It is difficult to understand why the Attorney General wouldn't just say we will not do this. This would be fraught with constitutional problems. This is not something we would do.

    Also troubling is the related point that the Attorney General has apparently relied on some legal analysis provided by the chief advisory body within the U.S. Department of Justice. The U.S. Department of Justice is something one might loosely describe as the largest law firm in the United States. It is the law firm of the Federal Government.

    Within any law firm you have lawyers who do different things. There are lawyers who specialize primarily in litigation, lawyers who specialize primarily in attracting agreements or in giving advice to people.

    The Office of Legal Counsel within the U.S. Department of Justice is the chief advisory office within DOJ. It was the Office of Legal Counsel which drafted one or more memos outlining the circumstances in which the Obama administration might consider undertaking actions involving lethal force against American citizens.

    Sadly, most of us in the Senate have been unable to review those. The American people generally have been unable to review them, but it is particularly frustrating those of us who are members of the Senate Judiciary Committee and, therefore, have an oversight responsibility over the U.S. Department of Justice, have not been fortunate enough to review the memoranda upon which the Obama administration has apparently relied in undertaking this legal analysis.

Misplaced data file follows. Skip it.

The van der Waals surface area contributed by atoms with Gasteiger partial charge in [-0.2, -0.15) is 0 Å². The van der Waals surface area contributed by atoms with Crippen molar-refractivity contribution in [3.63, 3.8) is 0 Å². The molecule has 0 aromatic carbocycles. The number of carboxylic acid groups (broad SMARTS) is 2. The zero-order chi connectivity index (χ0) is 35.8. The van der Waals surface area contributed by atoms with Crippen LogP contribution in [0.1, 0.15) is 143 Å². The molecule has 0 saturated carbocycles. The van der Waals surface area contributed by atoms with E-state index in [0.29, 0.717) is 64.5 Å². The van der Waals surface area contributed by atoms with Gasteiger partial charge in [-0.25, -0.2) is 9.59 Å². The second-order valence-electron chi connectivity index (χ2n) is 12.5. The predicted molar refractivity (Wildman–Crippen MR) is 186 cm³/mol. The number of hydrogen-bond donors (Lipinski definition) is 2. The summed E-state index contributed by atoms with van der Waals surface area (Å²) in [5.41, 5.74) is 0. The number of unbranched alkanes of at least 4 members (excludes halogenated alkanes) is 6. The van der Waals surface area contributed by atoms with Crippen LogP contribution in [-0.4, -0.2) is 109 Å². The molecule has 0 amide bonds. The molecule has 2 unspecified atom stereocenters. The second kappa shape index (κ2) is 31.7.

I had the opportunity to question and did question this morning Eric Holder with regard to these memoranda. I explained to him the great need we have to be able to review these memoranda, particularly as members of the Senate Judiciary Committee. I explained to him this is part of our oversight responsibilities. This is our duty. It is our right to see such documents, and it is very frustrating we have not been allowed to see such documents.

    I added to that my concern what we do have is a different document, not the Office of Legal Counsel memorandum but something simply captioned as the ``Department of Justice White Paper.'' I always thought that was an interesting phrase, ``white paper.'' I don't know why they feel the need to call it that, why they don't just call it a paper. Normally, we don't have legal analyses or other important documents which are written on green paper, orange paper or any other color of paper. Nonetheless they call it a white paper.

    This paper was leaked by the Obama administration to the news media. This particular paper purported to contain some analysis, perhaps in summary form, the same type of analysis of what was used in the still secret Department of Justice Office of Legal Counsel memorandum.